“There is no quality control in the process,” Hu observed. “Also, the Maintenance Management System (MMS) is missing critical data such as warranty info, maintenance history and performance data, among others. Hence, it is not surprising that the MMS is unable to produce a deferred maintenance report.”

Proper record-keeping is also lost on the operations side, he added.

“Data centers are missing site policies, especially site configuration policies. There is simply no process for keeping reference library documents up-to-date.”

A third-party proof of M&O QoS

Recognizing a gap that needs to be addressed, Uptime Institute has set up its M&O (Management & Operations) Program which conducts a thorough review to provide data center visibility and accountability for DC operations teams, service vendors and leadership.

“M&O is designed to work across groups and departments, cultures and practices,” Hu said. “It is built around the fundamental notion that facilities management issues are addressable – often without a major resource commitment – and represent the single greatest opportunity to reduce risks to data center availability.”

Uptime Institute to date has conducted over 100 M&O reviews and has awarded the M&O stamp of approval to companies such as Visa, UBS, Morgan Stanley, Infomart Data Centers and Fujitsu to name a few.

Massive-scale cloud adoption will drive data center growth

Meanwhile in a keynote presentation at the Data Center Summit, Philbert Shih, managing director of Structure Research, said Hong Kong can expect continuous growth in the capacity of data centers across the city.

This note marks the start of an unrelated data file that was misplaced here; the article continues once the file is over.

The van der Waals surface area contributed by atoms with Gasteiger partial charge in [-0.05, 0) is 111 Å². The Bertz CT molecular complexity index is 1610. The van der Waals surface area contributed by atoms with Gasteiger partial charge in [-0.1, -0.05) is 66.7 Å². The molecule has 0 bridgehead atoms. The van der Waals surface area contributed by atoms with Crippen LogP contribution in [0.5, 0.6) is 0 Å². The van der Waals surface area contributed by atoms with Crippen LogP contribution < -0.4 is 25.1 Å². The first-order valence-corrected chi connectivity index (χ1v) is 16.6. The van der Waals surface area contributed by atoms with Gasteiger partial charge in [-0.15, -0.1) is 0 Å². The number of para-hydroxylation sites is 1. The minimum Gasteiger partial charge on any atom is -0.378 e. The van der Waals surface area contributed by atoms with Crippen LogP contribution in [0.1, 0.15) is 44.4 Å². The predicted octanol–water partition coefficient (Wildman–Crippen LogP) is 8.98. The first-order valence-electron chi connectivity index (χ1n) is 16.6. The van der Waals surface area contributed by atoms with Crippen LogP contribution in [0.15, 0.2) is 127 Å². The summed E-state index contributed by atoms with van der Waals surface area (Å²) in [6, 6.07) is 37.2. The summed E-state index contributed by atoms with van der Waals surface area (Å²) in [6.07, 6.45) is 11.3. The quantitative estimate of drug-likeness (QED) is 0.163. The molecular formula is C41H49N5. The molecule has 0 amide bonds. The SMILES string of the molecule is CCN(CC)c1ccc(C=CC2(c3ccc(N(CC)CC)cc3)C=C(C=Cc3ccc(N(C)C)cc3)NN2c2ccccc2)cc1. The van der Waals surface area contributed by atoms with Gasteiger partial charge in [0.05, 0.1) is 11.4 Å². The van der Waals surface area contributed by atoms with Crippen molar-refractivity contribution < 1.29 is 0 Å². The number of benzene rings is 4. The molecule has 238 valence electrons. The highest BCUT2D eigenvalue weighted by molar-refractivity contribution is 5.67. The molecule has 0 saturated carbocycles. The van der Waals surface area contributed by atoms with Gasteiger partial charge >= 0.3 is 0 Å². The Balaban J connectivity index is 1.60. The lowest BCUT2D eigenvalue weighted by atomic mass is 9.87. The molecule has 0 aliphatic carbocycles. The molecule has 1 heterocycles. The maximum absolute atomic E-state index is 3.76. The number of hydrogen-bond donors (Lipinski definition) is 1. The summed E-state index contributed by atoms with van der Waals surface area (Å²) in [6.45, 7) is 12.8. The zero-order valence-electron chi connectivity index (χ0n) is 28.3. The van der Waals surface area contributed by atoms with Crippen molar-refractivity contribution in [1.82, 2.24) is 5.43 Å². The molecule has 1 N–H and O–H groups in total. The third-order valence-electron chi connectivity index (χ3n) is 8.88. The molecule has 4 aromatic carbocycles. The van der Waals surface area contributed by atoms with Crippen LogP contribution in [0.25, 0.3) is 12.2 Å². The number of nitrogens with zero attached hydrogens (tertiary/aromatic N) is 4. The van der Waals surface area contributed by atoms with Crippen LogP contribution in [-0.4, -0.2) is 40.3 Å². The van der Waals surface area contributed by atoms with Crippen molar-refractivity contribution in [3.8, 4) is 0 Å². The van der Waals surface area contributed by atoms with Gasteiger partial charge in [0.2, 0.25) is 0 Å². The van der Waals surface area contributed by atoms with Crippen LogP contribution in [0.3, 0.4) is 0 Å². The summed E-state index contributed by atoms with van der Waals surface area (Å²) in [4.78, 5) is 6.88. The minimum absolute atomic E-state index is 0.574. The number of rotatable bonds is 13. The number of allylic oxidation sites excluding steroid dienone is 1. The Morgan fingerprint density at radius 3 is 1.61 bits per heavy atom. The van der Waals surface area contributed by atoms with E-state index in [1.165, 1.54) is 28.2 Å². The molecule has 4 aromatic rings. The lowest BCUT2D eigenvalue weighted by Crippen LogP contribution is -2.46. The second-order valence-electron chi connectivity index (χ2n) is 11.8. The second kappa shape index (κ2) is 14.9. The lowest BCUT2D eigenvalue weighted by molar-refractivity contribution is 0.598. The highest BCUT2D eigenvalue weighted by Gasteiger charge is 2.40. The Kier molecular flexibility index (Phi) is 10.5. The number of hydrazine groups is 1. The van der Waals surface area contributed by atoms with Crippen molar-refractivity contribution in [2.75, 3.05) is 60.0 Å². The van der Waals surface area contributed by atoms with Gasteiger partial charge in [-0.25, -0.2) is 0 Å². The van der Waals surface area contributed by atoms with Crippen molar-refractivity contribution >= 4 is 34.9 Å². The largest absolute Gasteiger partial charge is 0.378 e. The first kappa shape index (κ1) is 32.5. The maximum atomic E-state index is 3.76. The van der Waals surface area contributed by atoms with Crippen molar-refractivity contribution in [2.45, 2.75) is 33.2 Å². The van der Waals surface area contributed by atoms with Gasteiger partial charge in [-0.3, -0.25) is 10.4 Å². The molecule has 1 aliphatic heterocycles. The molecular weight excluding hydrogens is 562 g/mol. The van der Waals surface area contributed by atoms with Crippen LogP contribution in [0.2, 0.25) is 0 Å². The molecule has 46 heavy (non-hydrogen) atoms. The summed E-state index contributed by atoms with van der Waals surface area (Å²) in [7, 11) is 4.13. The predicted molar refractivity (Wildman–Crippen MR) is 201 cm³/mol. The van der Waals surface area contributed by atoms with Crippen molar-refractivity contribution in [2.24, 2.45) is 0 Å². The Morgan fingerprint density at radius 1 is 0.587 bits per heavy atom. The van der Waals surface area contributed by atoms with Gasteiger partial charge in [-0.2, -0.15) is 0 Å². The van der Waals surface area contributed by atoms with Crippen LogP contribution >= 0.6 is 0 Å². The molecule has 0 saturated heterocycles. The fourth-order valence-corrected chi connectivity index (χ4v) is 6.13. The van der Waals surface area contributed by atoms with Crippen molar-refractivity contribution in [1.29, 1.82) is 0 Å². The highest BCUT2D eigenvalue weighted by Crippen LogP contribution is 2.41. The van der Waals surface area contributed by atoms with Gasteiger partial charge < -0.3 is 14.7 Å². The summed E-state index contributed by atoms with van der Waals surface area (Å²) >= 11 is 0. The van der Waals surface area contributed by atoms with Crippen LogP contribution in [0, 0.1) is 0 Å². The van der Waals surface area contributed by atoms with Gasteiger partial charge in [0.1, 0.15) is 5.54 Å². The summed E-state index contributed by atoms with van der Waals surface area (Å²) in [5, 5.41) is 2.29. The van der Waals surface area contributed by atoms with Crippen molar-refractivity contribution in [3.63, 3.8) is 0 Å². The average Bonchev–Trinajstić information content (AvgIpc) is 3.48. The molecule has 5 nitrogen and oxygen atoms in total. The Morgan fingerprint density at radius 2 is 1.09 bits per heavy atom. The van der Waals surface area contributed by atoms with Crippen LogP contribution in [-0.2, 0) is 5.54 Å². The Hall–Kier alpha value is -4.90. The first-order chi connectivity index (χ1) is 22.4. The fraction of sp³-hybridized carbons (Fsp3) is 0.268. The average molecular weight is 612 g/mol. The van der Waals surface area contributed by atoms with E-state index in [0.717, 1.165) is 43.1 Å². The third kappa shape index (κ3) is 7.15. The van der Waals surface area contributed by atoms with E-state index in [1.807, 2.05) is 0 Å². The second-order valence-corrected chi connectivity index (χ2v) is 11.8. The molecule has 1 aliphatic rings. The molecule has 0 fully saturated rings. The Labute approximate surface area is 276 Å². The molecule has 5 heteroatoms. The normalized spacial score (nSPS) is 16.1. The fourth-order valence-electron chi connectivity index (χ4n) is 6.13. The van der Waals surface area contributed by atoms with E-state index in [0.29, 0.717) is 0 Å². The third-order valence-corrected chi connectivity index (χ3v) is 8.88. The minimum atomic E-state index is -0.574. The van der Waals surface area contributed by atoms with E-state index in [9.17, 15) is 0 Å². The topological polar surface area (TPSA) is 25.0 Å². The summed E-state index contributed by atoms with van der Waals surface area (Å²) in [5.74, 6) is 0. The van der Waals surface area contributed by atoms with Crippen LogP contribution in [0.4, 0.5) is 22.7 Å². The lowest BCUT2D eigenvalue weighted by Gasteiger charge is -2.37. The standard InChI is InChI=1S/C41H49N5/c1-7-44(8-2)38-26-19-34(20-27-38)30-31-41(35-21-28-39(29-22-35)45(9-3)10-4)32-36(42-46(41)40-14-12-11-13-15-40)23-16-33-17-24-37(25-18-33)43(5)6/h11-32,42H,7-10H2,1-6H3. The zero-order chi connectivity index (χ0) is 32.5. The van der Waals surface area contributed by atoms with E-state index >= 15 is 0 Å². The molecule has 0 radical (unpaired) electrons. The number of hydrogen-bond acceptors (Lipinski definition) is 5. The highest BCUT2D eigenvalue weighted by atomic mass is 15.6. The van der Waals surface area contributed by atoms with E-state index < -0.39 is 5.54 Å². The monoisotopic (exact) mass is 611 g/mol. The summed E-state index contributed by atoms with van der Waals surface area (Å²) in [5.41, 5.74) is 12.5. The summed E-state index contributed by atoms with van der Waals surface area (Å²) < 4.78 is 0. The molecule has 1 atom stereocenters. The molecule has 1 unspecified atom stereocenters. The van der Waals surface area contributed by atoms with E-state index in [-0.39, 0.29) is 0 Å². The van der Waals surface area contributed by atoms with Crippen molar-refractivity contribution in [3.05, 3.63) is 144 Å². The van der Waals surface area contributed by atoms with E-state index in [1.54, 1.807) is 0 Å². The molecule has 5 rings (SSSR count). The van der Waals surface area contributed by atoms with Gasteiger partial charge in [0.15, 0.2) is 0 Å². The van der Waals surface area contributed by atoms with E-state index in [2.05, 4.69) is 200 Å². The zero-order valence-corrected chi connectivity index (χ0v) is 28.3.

“I argue that cloud is going to be a big driver of continuous growth of data center capacity in Hong Kong,” he said.

“What is happening here is that dedicated and virtual hosting infrastructure adoptions are somewhat lower in this market. We are seeing a kind of skipping phenomenon where organizations who have been on premise all this time are now moving to the cloud.”

In terms of infrastructure deployment models, Structure Research are seeing hosting and co-location trending upwards.

“What we are seeing from the providers’ side, they tend to come out with mixed services. They are offering many different deployment models.”

As these trends play themselves out over time, it is not going to be a black or white world, Shih noted.

“The data center landscape will be much more integrated – with direct connections, with workloads residing in different infrastructure environments. I do not think we are close to a tipping point. It will take time to play out. I do not think we will ever get to a place where everything is in the cloud and not on-premise or a private data center.

“What I think will happen is that we will have primary, mission-critical production workloads in your on-premise data center. You will probably scale out to the cloud or scale back. You may want to shut down certain facilities and you will use a co-location facility for that. You will disperse and diversify your infrastructure. And the challenge is to manage that through as few relationships as possible through a single pane of glass.”

According to Shih, companies are looking for as much efficiency and flexibility in these deployment models.

“Ultimately, enterprises want to save money by being more efficient, which will allow you to divert resources from spending in infrastructure to spending for your primary source of revenue.”